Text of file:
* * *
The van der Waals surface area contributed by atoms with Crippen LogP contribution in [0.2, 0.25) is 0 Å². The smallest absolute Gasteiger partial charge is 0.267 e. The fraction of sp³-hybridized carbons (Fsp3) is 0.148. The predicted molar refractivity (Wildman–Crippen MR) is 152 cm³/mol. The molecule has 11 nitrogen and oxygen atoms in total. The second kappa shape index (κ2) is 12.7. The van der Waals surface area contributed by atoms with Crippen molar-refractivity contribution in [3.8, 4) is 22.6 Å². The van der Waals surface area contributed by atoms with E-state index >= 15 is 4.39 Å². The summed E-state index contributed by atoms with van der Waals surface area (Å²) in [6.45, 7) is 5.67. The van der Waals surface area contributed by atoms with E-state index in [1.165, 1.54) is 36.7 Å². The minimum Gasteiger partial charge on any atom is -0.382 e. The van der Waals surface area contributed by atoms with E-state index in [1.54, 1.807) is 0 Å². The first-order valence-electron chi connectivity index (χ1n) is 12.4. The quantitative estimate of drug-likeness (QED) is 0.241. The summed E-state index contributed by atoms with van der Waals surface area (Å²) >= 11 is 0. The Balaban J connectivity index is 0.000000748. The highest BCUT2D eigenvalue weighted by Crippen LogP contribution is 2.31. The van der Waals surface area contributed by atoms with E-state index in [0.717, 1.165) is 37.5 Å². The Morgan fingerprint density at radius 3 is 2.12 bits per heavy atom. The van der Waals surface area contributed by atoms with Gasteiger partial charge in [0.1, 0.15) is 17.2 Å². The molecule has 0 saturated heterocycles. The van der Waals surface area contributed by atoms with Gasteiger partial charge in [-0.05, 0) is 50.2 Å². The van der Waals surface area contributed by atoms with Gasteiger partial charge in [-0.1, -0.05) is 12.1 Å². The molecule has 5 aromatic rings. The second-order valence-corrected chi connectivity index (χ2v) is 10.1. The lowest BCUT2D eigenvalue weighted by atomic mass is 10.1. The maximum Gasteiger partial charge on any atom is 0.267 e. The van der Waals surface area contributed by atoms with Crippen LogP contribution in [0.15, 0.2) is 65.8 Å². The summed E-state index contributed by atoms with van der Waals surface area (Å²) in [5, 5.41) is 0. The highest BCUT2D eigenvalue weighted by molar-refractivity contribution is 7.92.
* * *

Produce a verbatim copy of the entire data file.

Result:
The van der Waals surface area contributed by atoms with Crippen LogP contribution in [0.2, 0.25) is 0 Å². The smallest absolute Gasteiger partial charge is 0.267 e. The fraction of sp³-hybridized carbons (Fsp3) is 0.148. The predicted molar refractivity (Wildman–Crippen MR) is 152 cm³/mol. The molecule has 11 nitrogen and oxygen atoms in total. The second kappa shape index (κ2) is 12.7. The van der Waals surface area contributed by atoms with Crippen molar-refractivity contribution in [3.8, 4) is 22.6 Å². The van der Waals surface area contributed by atoms with E-state index >= 15 is 4.39 Å². The summed E-state index contributed by atoms with van der Waals surface area (Å²) in [6.45, 7) is 5.67. The van der Waals surface area contributed by atoms with E-state index in [1.165, 1.54) is 36.7 Å². The minimum Gasteiger partial charge on any atom is -0.382 e. The van der Waals surface area contributed by atoms with E-state index in [1.54, 1.807) is 0 Å². The first-order valence-electron chi connectivity index (χ1n) is 12.4. The quantitative estimate of drug-likeness (QED) is 0.241. The summed E-state index contributed by atoms with van der Waals surface area (Å²) >= 11 is 0. The Balaban J connectivity index is 0.000000748. The highest BCUT2D eigenvalue weighted by Crippen LogP contribution is 2.31. The van der Waals surface area contributed by atoms with E-state index in [0.717, 1.165) is 37.5 Å². The Morgan fingerprint density at radius 3 is 2.12 bits per heavy atom. The van der Waals surface area contributed by atoms with Gasteiger partial charge in [0.1, 0.15) is 17.2 Å². The molecule has 0 saturated heterocycles. The van der Waals surface area contributed by atoms with Gasteiger partial charge in [-0.05, 0) is 50.2 Å². The van der Waals surface area contributed by atoms with Gasteiger partial charge in [-0.1, -0.05) is 12.1 Å². The molecule has 5 aromatic rings. The second-order valence-corrected chi connectivity index (χ2v) is 10.1. The lowest BCUT2D eigenvalue weighted by atomic mass is 10.1. The maximum Gasteiger partial charge on any atom is 0.267 e. The van der Waals surface area contributed by atoms with Crippen LogP contribution in [0.15, 0.2) is 65.8 Å². The summed E-state index contributed by atoms with van der Waals surface area (Å²) in [5, 5.41) is 0. The highest BCUT2D eigenvalue weighted by molar-refractivity contribution is 7.92.